What happens during the procedure?

Step 1: The site of the tumor/biopsy site is marked with a surgical pen.

Step 2: The skin is cleaned and numbed with local anesthesia. Many patients have anxiety about the injection of the local numbing, but rest assured, we use several techniques to minimize the pain associated with the injection.

Step 3: The skin cancer is removed with a scalpel in a beveled fashion, taking narrow margins (generally 1 – 2mm, although this varies by location and the clinical situation). Prior to removal, reference nicks are made in the tissue and surrounding skin so that any remaining cancer can be precisely located.

Step 4: The removed tissue goes to the histology laboratory (on-site) for processing and the preparation of slides for the Mohs surgeon to review. Tissue processing can be time-consuming so there is often a wait time of 1 – 2 hours while this is done.

Step 5: If there is any tumor remaining after reviewing the slides, this is precisely mapped so that the surgeon can remove only the necessary areas of skin, and then Steps 2 – 5 are repeated.

Step 6: Once the tumor is completely removed, the doctor will discuss with you your reconstruction options.

Step 7: Reconstruction is completed on the same day in the majority of cases, and the wound is bandaged. The initial large, pressure bandage stays in place for 24 – 48 hours, after which you will perform daily wound care with petrolatum (Vaseline) and apply a much smaller dressing.

What Can I expect After Mohs Surgery?

Will I have a scar?

Yes. A scar is the skin’s normal response to injury. However, our goal for every patient is that by 4 – 6 months after the surgery, the scar will not be apparent to a casual observer at a normal conversational distance unless pointed out. In his reconstructions, Dr. Pelster takes great pains to minimize scarring to ensure that the patient is just as beautiful after the procedure as he or she was before. In addition, if these goals are not met, there are a variety of ways to improve scars later on, which can be performed in the office. When you leave after surgery, we will also give you detailed information about the steps you can take to help with scarring, which includes (after the area has had time to heal) wearing sunscreen, applying silicone gel products, and scar massage.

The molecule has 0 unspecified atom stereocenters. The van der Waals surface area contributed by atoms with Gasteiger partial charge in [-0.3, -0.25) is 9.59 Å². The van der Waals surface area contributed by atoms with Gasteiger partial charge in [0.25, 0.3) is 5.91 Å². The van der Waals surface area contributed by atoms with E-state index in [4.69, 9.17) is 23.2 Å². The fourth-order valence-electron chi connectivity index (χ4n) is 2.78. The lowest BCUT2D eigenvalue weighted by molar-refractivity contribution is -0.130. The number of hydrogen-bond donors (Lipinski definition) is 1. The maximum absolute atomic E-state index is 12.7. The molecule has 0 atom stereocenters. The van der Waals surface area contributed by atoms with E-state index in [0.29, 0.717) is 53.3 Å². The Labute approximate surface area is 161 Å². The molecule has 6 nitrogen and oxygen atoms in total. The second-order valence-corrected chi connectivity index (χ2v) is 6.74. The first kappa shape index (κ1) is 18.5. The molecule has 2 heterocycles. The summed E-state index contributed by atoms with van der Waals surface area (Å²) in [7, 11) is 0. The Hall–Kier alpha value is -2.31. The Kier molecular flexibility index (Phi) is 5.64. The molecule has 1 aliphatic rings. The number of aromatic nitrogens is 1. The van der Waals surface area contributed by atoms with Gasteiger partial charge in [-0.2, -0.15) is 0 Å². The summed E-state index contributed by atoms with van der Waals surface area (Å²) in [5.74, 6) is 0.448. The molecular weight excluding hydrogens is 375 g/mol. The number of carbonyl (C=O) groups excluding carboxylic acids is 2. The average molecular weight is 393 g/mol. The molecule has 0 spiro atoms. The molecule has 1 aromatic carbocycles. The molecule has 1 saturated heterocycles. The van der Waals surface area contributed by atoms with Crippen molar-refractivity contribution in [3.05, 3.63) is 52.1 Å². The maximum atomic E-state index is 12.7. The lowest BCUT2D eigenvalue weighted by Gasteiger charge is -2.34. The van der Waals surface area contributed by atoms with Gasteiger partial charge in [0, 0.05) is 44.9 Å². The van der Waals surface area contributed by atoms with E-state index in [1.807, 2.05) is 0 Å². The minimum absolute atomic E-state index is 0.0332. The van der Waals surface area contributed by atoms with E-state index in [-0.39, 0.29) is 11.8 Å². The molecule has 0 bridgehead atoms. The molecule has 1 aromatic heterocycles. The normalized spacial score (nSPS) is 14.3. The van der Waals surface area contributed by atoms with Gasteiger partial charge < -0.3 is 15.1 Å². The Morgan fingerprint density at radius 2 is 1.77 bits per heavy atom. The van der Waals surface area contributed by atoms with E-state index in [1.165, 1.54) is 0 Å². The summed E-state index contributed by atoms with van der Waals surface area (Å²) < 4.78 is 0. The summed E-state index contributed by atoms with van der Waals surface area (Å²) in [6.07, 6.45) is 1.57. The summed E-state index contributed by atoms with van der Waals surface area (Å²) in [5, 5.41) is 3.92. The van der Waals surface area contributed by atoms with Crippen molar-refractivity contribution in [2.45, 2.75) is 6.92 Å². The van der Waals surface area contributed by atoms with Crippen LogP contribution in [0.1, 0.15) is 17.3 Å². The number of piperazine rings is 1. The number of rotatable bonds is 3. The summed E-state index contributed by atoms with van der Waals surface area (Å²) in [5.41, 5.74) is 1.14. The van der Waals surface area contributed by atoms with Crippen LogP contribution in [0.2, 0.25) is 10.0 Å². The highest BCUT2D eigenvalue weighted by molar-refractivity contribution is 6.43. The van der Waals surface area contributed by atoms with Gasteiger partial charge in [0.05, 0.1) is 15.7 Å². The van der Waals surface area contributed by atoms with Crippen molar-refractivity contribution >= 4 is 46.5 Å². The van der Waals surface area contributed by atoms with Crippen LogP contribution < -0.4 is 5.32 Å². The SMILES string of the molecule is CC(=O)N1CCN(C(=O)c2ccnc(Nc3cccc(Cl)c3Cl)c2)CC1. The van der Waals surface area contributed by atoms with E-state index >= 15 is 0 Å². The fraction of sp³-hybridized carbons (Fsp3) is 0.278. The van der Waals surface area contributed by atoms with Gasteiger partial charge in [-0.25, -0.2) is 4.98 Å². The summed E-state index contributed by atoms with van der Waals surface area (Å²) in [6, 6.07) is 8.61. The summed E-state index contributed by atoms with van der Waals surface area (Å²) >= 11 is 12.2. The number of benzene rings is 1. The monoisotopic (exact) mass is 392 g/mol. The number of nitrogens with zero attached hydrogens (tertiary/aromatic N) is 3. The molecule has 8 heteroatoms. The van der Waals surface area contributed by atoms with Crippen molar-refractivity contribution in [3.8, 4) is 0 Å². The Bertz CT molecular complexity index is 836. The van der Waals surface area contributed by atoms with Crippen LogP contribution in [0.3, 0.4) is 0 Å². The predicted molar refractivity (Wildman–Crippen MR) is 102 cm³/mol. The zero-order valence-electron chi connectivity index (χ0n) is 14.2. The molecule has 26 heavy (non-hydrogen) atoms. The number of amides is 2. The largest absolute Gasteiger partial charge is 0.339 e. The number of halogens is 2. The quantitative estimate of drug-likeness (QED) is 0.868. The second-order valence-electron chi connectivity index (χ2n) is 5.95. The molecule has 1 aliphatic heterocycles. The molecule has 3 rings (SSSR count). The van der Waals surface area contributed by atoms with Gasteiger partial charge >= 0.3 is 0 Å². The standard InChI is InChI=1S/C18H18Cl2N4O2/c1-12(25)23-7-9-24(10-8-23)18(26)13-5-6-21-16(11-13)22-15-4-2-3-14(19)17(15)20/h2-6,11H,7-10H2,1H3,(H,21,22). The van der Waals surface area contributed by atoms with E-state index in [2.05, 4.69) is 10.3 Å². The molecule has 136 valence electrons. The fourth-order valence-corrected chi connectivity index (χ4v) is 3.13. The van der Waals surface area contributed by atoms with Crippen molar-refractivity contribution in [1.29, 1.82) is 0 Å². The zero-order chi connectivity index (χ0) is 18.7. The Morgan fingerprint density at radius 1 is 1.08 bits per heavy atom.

Why is the stitch line longer than the skin cancer?  

Most skin cancers are roughly circular in shape. If a circle is stitched together directly, two unsightly lumps of tissue (called standing cones or “dog ears”) form at each end of the closure. For optimal closure, a circular defect is converted into an ellipse (roughly the shape of a football) prior to straight-line closure. The standard length of this ellipse is 3 – 4 times the length of the defect left by the skin cancer removal. Although this can be startling when the bandage is first removed, a barely visible longer scar is much preferred to unsightly lumps of skin surrounding a shorter scar.

Why is my stitch line raised above the surrounding skin?

Most surgeons, believe in a concept called eversion. In general, stitch lines that are raised above the level of a surrounding skin at the time of your procedure will leave a less noticeable scar in the long-term compared to a stitch line that is entirely flush with adjacent skin.

What Comes After Mohs Surgery?